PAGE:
All available online and in bookstores everywhere

These mysteries are available online and in bookstores everywhere

More than 150 rituals for sound mind, strong body, and meaningful connections to the people around you

More than 150 rituals for sound mind, strong body, and meaningful connections to the people around you

Anyone can find peace, clarity, and focus...all it takes is a moment

Anyone can find peace, clarity, and focus…all it takes is a moment

 

 

 

 

 

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Springtime Projects on the Farmette

Author: Meera, March 29, 2018

After weeks of rain, Mother Nature has put on a robe of splendor.  Warm weather has arrived. Already, my beekeeper neighbor has had his honeybee hives send out three swarms.

 

April 13, 2016 bee swarm on Henny Penny Farmette

Previous bee swarm on Henny Penny Farmette

 

My own bee population seems to be swelling. I’ve fished out my swarm catcher, primed it with scented lemon oil, and placed in among the blossoms in a nearby apricot tree. I may be blessed with a swarm as well.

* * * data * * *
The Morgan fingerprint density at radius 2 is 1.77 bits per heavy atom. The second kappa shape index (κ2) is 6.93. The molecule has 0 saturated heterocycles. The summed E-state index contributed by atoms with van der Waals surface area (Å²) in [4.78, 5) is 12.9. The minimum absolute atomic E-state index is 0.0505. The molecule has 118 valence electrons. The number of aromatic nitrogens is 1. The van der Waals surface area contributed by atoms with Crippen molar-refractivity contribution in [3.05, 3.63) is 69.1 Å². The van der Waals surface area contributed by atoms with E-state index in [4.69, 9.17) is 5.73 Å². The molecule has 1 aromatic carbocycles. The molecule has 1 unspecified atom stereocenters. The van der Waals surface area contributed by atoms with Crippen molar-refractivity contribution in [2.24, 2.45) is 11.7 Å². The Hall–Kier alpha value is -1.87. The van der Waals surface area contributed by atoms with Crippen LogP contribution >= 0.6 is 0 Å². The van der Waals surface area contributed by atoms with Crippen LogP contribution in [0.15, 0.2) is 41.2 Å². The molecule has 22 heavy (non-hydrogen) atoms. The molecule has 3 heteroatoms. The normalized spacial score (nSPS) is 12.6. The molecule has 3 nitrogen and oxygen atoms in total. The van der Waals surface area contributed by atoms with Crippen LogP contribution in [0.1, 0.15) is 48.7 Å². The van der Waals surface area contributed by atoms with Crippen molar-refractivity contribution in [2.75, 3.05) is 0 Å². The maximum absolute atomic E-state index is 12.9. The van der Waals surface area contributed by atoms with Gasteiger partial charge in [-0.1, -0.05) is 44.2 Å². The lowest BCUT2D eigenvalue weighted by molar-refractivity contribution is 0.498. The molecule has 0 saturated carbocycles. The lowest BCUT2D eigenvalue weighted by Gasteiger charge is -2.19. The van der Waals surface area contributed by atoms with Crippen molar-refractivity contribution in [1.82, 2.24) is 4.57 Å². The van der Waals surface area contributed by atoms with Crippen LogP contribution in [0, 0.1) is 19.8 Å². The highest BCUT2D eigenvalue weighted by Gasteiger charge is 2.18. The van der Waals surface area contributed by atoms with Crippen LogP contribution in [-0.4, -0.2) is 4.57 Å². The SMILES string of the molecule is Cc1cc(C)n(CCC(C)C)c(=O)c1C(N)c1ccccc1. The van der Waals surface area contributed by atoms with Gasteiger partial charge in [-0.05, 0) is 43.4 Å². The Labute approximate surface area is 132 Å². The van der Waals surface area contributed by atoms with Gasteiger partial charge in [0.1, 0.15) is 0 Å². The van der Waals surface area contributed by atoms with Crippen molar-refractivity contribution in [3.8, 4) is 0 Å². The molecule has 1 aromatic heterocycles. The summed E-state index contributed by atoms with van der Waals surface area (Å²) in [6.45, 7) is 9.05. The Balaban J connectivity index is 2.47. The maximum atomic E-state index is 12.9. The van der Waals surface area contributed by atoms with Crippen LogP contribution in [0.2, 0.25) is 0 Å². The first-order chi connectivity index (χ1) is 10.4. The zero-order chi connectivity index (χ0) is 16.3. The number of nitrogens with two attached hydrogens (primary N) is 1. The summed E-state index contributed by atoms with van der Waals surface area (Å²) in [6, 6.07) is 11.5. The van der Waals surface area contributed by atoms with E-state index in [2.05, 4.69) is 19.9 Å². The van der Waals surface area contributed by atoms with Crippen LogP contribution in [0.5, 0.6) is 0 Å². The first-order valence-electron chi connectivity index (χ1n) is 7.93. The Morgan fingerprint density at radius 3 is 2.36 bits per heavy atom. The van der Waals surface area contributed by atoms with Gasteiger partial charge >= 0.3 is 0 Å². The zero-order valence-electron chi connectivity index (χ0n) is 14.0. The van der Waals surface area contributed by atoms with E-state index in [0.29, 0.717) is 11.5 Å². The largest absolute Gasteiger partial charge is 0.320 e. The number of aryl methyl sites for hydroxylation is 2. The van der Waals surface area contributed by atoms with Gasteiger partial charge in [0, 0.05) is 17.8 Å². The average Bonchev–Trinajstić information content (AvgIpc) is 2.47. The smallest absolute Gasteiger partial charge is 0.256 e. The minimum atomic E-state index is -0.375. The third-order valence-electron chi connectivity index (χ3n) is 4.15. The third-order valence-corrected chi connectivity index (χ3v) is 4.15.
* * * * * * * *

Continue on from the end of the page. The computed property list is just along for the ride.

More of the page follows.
Our grapes are Thompson Seedless and Merlot

Our grapes are Thompson Seedless, Merlot, and golden Italian muscat

 

 

There are plenty of other springtime projects to attend to here on my farmette. I’ve got to reassemble my temporary grape arbor. Each year, I think we’ll build a permanent structure, but there never seems to be enough time.

 

 

My cell flats have organic plants up now and ready for placing in my garden or raised beds. I’d like to add some more chicken manure to the strawberries since they are rapidly growing and producing small fruit.

 

 

strawberries lg em

 

 

Other plants need a spring feeding–the citrus, apples, and apricots, for example. I usually do the feeding before the trees break bud, so I’m a little late.

 

 

 

This candy-stripe rose was a gift from a friend--a cutting from her rose that became a large bush in my care

This candy-stripe rose was a gift from a friend–a cutting from her rose that became a large bush in my care

 

 

 

I will be turning the compost pile and mulching all my rose bushes (which have already leafed out and are setting buds). Finally, I’d like to put up a couple more bird houses (mating is already in the air) and fill my hummingbird feeders.

 

 

These six-month-old hens love treats like greens from the garden

This–my original flock–was massacred by a wild predator, fox or coyote,  last year

 

 

I need to purchase baby chicks from the feedstore to start my new flock. Hubby and I will build a new, reinforced chicken run to build.